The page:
Volume 4, No. 2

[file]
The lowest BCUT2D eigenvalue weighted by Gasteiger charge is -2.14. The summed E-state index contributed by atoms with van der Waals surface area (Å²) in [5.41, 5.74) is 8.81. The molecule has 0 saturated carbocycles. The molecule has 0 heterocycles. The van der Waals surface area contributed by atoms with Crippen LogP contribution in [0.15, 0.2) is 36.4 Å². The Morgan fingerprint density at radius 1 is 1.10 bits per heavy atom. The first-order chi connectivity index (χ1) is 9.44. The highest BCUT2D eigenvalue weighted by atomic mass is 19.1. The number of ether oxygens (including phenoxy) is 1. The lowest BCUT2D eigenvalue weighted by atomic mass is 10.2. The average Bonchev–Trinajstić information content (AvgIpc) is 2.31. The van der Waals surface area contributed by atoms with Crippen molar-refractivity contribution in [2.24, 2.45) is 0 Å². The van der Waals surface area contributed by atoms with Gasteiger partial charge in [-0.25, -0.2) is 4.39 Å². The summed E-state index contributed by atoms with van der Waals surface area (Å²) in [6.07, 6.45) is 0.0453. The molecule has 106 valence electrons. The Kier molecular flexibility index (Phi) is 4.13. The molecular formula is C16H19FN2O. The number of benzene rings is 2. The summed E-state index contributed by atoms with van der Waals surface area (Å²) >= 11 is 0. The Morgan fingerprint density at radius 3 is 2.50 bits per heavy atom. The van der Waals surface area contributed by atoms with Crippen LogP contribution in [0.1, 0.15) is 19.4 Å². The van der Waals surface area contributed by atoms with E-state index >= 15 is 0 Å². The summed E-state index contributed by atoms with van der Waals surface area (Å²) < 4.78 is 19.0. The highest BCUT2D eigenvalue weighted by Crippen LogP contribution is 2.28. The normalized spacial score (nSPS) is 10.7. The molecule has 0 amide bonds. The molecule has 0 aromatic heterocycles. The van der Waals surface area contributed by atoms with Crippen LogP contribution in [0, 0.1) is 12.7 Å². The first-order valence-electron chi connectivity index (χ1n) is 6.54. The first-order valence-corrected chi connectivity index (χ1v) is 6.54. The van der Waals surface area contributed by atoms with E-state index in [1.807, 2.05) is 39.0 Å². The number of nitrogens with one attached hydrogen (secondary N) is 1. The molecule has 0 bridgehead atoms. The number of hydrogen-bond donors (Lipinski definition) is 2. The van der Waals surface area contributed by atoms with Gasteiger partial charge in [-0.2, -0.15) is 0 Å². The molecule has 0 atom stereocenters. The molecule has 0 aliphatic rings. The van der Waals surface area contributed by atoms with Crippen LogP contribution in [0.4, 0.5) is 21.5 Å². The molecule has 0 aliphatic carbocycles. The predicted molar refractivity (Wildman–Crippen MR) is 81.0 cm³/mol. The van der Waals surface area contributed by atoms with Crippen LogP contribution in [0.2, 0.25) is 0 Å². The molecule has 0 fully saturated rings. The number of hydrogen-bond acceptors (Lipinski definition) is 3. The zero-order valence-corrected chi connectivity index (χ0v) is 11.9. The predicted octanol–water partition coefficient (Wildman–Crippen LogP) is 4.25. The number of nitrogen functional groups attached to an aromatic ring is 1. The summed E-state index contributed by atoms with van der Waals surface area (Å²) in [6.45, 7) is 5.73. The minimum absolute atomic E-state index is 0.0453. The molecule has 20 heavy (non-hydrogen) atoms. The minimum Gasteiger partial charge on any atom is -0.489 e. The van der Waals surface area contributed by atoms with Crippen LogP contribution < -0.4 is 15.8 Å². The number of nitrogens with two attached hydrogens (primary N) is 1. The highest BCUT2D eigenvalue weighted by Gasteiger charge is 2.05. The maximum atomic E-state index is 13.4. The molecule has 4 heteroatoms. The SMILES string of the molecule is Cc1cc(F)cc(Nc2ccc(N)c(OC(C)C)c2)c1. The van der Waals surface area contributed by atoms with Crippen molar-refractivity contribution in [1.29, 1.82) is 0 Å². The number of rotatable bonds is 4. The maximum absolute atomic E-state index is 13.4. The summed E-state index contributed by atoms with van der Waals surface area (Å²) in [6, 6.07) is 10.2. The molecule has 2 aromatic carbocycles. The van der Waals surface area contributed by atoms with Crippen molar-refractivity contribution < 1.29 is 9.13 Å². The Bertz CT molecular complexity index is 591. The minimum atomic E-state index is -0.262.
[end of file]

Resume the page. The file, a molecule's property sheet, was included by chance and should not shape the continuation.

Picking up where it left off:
This complicated narrative, written when Raleigh’s fort was still standing at Roanoke, shows how the English bargained sharply with the coastal Indians for three great rivers and explains their fear of inland Carolina.